Makan Delrahim’s confirmation as head of the U.S. Department of Justice’s Antitrust Division comes with several major mergers up for review and politicians clamoring for stepped-up enforcement, and the decisions made on these deals could shed light on the direction and posture of the division going forward. Here, Law360 takes a look at some of the transactions waiting on Delrahim's desk.
Antitrust litigation in the United States rose by as much as 29% in 2006, fueled by class actions in the wake of government investigations into alleged price-fixing in the airline and memory chip industries.
Antitrust litigation in the United States resulted in settlements and fines of $3.4 billion in 2006, fueled by probes into alleged price-fixing in the insurance and memory chip industries, according to a survey by Competition Law360.
With new majorities in both houses of Congress, the Democrats will have a chance to reshape antitrust policy once the 2007 congressional session begins. However, they will be up against many challenges that make drastic change improbable, experts say.
Authorized generics are sure to be heavily debated again this year, since Democrats will likely push legislation to prohibit brand-name drug makers from marketing generic versions of their own drugs.
With at least four cases before the Supreme Court and many others scattered throughout federal district courts, 2007 is shaping up to be an important year in antitrust law.
US Airways plans to push on with its $8.4 billion hostile bid for bankrupt rival Delta Air Lines, dismissing antitrust concerns as unfounded and scoffing at Delta’s projection that it will be worth as much as $12 billion when it emerges from bankruptcy.
The U.S. Department of Justice obtained more than $473 million in fines in the fiscal year ended Sept. 30, 2006, an increase of over 40% from the preceding year, thanks in large part to the success of its crackdown on an international memory chip cartel, the DOJ said.
Yet another executive from Korea’s Samsung Electronics has agreed to plead guilty, serve jail time in the United States, and pay a fine for participating in a global conspiracy to fix DRAM prices, the U.S. Justice Department said on Thursday.
The number of second requests in U.S. merger reviews dropped to just 1% in the fiscal year ended Sept. 31, despite a sharp rise in merger and acquisition activity, according to the U.S. Department of Justice.
Finnish antitrust regulators have proposed a whopping 30 million euro fine for Stora Enso Oyj, a week after the paper producer’s U.S. unit was indicted for allegedly engaging in a price-fixing conspiracy in the timber industry.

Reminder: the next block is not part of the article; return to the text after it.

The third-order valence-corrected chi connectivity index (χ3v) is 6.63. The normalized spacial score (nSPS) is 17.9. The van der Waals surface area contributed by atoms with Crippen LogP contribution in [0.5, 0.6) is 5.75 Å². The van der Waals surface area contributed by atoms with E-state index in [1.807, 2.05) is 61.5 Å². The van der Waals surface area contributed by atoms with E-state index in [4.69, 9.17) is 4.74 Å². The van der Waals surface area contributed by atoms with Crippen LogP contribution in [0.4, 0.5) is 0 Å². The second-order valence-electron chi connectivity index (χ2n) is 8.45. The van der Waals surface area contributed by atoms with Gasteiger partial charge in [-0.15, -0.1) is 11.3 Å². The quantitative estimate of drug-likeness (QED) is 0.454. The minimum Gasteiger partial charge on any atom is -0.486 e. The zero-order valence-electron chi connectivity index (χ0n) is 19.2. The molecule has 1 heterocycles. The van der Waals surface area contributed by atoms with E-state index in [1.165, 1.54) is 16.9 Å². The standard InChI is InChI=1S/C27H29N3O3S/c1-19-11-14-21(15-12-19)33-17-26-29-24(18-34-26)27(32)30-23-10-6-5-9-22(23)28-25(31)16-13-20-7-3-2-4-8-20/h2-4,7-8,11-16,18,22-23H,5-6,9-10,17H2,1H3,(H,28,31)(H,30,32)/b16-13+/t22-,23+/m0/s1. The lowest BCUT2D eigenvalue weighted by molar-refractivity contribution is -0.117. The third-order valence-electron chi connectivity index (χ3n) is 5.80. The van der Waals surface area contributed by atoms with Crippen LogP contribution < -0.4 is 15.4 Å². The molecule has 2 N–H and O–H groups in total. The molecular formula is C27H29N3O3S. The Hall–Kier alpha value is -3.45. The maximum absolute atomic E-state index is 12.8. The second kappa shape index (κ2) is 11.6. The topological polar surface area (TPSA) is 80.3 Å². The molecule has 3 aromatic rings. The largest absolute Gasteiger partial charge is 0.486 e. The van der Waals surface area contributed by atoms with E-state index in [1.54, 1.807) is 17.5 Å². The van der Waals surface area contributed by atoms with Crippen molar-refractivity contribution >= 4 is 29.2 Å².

Days after the European Patent Office rejected a key substance-of-matter patent covering drug giant AstraZeneca’s blockbuster heartburn drug Nexium, antitrust challenges continue to mount over the drug in the United States.
A putative class action lawsuit has been filed against six Detroit-area hospital systems, accusing them of conspiring to keep down wages of registered nurses, who claim to have been underpaid by hundreds of millions of dollars as a result.
Insurance company Chubb Inc. has agreed to pay $15 million to wrap up an investigation into allegations that the company participated in a widespread bid-rigging scheme.
After months of warning, the European Commission has definitively rejected the conditions imposed on the merger of energy companies E.On AG and Endesa SA by the Spanish government.
The European Parliament’s transport committee has decided to support more competition on the continent’s national railway networks, which puts it at odds with the Council of the European Union.
The European Commission has decided to give Germany an official warning over a new law defying the Commission’s 2003 order that dominant telecommunications companies open their networks to competition.
As attorneys anxiously await a ruling by the U.S. Supreme Court in the Bell Atlantic case, some who represent defendants in antitrust disputes are taking comfort in a Second Circuit decision that leaves open the possibility of obtaining early dismissal of an antitrust complaint.
After placing a temporary restraining order on MediaNews Group Inc. and Hearst Corp. last month, a California federal judge has taken another step to block two publishers from moving forward with a proposed deal to consolidate some of their newspaper operations in the San Francisco Bay Area.
Delta Air Lines Inc.’s chief executive on Tuesday said that US Airways Group Inc.’s $8.4 billion hostile takeover bid poses a bevy of antitrust concerns, but said the embattled carrier would not necessarily shy away from other merger opportunities.
As part of an effort to further expand its worldwide competition group, McDermott Will & Emery has brought in two new partners, who will bolster the practices in the firm’s Brussels and London offices.